Cyclists 'left unprotected by police and courts'

Drivers who claim they couldn't see bikes are too often believed, say campaigners

Greater protection for cyclists on Britain's roads is being demanded after a former British heavyweight boxing champion was killed on his bicycle last week. Gary Mason, 48, died after a collision with a van while cycling in Wallington, south London. He is the second cyclist to die in the UK this year.

One leading barrister has criticised police, judges and prosecutors for failing to give greater legal safeguards to cyclists. Martin Porter QC said prosecutors need to be "more imaginative" when it comes to charging drivers involved in fatal and near-fatal accidents.

Mr Porter said: "The excuses of not seeing cyclists seem to be too readily accepted by the police and the CPS so there isn't a prosecution when there should be. Judges should be handing down stiffer sentences and prosecutors should be more ambitious in the choice of charges and the decision to prosecute," he said yesterday.

"It's up to a judge and a jury to accept whether an excuse is good enough. It is not good enough to go into a space not knowing what is there. It's all part of the car culture that doesn't expect the motorist to foresee that the road might be occupied by a cyclist. That needs to change."

The most recent Department for Transport (DfT) statistics show that the number of those hurt, as a proportion of total miles cycled, went up by 1 per cent between 2008 and 2009. The total number of casualties rose 5 per cent in the same period. While deaths dropped from 115 to 105 in 2008-09, cyclists seriously injured rose from 2,450 to 2,606.

The UK's national cyclists' organisation, the Cyclists' Touring Club (CTC), said that more protection was necessary if the increase in people using two wheels since 1994, when casualty records began, is to be continued.

Debra Rolfe, the campaign co-ordinator for CTC, said: "We don't think the law does enough to protect cyclists. There are a lot of areas where the law frequently does let down cyclists – whether at the level of the police failing to collect enough evidence to the CPS not prosecuting or the courts often convicting to a lesser offence.

"This needs to change because it's becoming clear that cycling is the answer to many of society's ills – whether that be climate change, obesity or improving busy roads. Cyclists need to be treated like they belong on the roads."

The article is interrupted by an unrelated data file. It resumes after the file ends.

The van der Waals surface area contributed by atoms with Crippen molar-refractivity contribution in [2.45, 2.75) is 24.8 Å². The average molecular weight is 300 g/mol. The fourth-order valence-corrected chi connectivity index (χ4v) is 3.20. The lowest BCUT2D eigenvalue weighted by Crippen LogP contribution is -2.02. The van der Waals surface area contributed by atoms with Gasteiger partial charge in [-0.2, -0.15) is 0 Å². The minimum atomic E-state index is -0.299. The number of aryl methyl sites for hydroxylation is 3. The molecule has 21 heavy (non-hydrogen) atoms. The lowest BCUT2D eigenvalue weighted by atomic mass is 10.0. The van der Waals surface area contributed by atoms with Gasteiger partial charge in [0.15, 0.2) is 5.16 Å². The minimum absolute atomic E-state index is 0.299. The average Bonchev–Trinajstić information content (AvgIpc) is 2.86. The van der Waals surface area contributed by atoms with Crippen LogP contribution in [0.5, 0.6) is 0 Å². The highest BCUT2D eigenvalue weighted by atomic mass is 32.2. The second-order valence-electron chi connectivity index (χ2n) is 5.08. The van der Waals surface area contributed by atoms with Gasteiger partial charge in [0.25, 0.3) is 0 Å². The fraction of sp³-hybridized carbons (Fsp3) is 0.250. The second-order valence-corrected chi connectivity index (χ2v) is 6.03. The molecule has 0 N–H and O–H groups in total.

Mr Porter, himself a cyclist, was recently assaulted while on his bike by a motorist and threatened by another. He said he believed that some judges are frustrated by a lack of sentencing power when they are dealing with motorists.

"One judge was frustrated by the limit of two years as a maximum sentence for dangerous driving in the case where a motorist had deliberately driven into a cyclist," said Mr Porter. "Prosecutors could have been more imaginative in the charges they have brought because they could have prosecuted for assault occasioning actual bodily harm, in which case the judge would have had the ability to sentence for up to five years rather than up to two years for dangerous driving."

Eilidh Cairns was crushed by a lorry in Notting Hill, west London, while cycling to work in February last year. The driver subsequently pleaded guilty to having defective eyesight. He was fined just £200 and given three points on his licence.

Emma Chesterman, a friend of Ms Cairns, said: "He admitted his eyesight was not good enough and gets £200 and three points on his licence. It does not seem fair. We are bewildered by the whole system that treats cyclists' deaths in this way. It seems to be the attitude that you are putting yourself in the way of danger and therefore it is your own fault if it happens to you, which is not the same as if it were a pedestrian killed."

The Department for Transport denied that cyclists are insufficiently protected. "We take road safety extremely seriously and are working to improve safety for cyclists in a number of ways. The number of cyclists killed or seriously injured on the roads each year has fallen by 31 per cent since the mid-1990s. We are investing in the provision of cycle training and planning to encourage local authorities to introduce more 20 mph zones in residential areas and around schools."

Have you tried new the Independent Digital Edition apps?
ebooksAn unforgettable anthology of contemporary reportage
Life and Style

Board creates magnetic field to achieve lift

There have been various incidents of social media users inadvertently flouting the law

Life and Style